Windows 7 On The MacBook Air: Don't Go There

Summary:Why would you want to install Windows 7 on a MacBook? It makes Steve Jobs sad.

But if you do, you'll find me enjoying it to the fullest.

Updated on July 28, 2011. I originally wrote this last year after purchasing the then-new MacBook Air 11. Recently Apple updated their MacBook Air line to include the new Sandy Bridge CPUs, the i5 and the i7, as well as boosting the available RAM and storage capacity. The method for installing Windows 7 on the new MacBook Air models should work just as well as it did for the old models. I should point out that this article was originally published on November 17, 2010, and the Windows 7 installation on my MacBook Air 11" is still as stable and fast as it was when I first installed it.

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Last month--that is, last month being October, 2010--Apple introduced an update to its MacBook Air line. Not just a re-vamped 13-inch model, but an 11-inch model as well. Reviews of both units were mixed; some folks complained about the older CPU and the price, saying that the more powerful MacBook Pro line cost less overall.

Back in 2008, Steve Jobs is quoted as saying “We don’t know how to make a $500 computer that’s not a piece of junk.” I can't entirely agree with that statement; there are perfectly fine netbook computers for that price or less that are solidly built and perform well within the scope of their processor, memory and video limitations. However, this is Apple we're talking about, and Apple isn't known for selling cheap, mediocre hardware.

Last Saturday, I bit the bullet and purchased the high-end MacBook Air 11, with a 1.6GHz Core2Duo CPU, 4GB of RAM, and 128GB NAND flash storage. It really is a stunning piece of hardware, and compared to netbooks and 11-inch ultraportable notebooks, it's probably the highest quality and fastest ultraportable notebook in the field. Instead of re-hashing the reviews that are already available, have a look at this one which pretty closely mirrors my opinion.

I have previously mentioned that I prefer Windows on the desktop--currently Windows 7--and had intended to run Windows 7 on my new Air unit. Most people would simply opt for the Boot Camp option, which allows people to run both OSX and Windows, although not at the same time. I wanted to run only Windows 7; while OSX is a perfectly fine operating system built on the Mach kernel and FreeBSD, it's not my preferred operating system. Thus, my project was to get Windows 7 Ultimate 64-bit installed onto the MacBook Air.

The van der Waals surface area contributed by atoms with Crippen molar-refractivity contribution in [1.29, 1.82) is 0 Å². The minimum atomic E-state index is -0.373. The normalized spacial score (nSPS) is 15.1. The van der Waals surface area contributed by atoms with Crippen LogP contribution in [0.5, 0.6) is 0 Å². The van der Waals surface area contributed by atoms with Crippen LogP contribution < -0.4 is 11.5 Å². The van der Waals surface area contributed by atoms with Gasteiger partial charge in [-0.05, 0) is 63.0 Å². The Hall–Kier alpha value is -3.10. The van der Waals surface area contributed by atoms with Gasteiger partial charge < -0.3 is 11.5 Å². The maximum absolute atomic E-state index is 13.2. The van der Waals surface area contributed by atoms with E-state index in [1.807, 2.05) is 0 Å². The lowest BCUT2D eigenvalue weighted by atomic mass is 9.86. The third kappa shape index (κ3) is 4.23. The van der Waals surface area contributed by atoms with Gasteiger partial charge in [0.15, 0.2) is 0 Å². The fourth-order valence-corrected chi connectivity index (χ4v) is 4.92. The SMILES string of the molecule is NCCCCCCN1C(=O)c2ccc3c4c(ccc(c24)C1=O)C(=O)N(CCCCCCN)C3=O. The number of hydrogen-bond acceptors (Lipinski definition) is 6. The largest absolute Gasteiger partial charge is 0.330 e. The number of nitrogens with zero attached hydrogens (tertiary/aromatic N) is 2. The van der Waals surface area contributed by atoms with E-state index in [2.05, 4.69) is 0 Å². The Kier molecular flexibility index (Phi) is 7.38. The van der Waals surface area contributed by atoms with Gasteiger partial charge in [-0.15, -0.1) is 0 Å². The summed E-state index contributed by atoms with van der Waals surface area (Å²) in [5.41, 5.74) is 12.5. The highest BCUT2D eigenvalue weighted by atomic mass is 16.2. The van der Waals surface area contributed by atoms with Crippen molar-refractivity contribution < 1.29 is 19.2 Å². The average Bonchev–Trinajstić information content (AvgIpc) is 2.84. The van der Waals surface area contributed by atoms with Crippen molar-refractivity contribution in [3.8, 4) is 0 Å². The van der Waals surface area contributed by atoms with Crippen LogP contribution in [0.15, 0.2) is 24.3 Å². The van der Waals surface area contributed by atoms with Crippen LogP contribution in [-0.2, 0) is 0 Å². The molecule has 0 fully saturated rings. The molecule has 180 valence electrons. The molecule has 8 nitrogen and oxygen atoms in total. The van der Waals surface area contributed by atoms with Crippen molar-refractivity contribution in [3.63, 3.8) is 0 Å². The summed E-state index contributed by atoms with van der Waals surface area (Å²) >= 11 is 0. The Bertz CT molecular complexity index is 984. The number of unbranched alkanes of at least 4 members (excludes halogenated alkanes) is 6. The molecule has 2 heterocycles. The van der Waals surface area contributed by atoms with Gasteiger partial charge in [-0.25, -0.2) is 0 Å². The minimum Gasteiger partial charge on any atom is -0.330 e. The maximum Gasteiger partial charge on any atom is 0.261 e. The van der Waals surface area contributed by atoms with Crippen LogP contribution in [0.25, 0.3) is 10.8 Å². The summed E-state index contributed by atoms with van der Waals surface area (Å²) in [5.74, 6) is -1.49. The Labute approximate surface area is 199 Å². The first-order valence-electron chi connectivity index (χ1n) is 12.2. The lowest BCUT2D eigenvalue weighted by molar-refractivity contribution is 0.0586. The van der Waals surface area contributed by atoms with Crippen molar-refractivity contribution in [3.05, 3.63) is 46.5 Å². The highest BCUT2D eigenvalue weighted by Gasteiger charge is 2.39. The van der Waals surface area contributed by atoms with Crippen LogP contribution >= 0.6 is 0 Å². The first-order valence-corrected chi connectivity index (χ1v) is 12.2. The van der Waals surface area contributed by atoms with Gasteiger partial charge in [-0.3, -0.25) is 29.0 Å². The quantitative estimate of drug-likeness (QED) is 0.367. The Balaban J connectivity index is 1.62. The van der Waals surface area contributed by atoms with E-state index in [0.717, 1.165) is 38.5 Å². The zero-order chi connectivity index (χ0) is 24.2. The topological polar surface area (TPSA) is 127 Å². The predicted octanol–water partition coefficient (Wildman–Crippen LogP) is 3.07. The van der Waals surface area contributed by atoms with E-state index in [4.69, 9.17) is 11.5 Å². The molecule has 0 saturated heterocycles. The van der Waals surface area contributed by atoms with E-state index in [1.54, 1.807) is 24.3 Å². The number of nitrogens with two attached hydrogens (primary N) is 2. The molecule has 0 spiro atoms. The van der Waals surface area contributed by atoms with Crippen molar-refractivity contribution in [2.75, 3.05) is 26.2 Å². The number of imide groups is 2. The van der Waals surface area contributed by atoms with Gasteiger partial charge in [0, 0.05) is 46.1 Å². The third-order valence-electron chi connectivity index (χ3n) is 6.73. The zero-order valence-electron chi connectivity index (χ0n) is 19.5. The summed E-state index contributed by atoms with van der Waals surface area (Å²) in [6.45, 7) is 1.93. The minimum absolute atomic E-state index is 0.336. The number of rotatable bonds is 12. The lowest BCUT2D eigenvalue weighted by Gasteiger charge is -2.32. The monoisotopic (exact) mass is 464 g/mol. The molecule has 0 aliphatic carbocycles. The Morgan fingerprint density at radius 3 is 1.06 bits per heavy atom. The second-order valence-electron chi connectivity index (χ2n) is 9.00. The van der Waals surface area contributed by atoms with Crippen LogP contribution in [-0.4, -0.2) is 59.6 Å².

The Boot Camp procedure is fairly simple. There's a Boot Camp Assistant in the Applications folder under OSX that prepares a partition for installing Windows. I had done some digging on Google and found that it was a fairly simple procedure to install the Windows OS from a USB stick with the use of rEFIt, an EFI boot menu toolkit. For those of you not familiar with EFI, it is a software interface that replaces BIOS, a standard core hardware management system found on most PC computers. Windows Vista and 7 are both EFI-capable, so this shouldn't be a problem.

Incorrect. It's a huge problem when using a USB stick-based install with the new MacBook Air series. The recommended method for handling this kind of install is to simply use the DVD-based install disk for Windows. Unfortunately, the MacBook Air doesn't have a SuperDrive like the MacBook and MacBook Pro lines. Still, I gamely tried to get it working.

Most recommended instructions online follow this method to install Windows 7. I tried this method at least a dozen times over the weekend, with minor variations, reformats of the USB stick, and attempts to just wipe the entire drive and install just Windows 7 to fill the entire drive. I was not successful. Not once did the Windows 7 installer recognize the NAND storage drive as a viable location for installation.

I had gotten thoroughly frustrated after two days of testing and experimenting, as well as seriously considering just using OSX instead of Windows, but doing so would have been admitting defeat. Finally I decided to just bite the bullet, plug in an external USB-connected DVD drive, and install from disk. One caveat: If you're burning a Windows install ISO, burn it under Windows. For some reason, burning it under OSX with the default burning software results in a non-bootable DVD.

When using a DVD install, you don't need to reboot into rEFIt to get to the Windows install, you can just use the Boot Camp Assistant. When I did, it ran its process and rebooted into the install DVD. And this time it recognized the install drive just fine. At this point, I realized that the EFI-detecting capabilities of the Windows install get broken when you transfer it to a USB stick.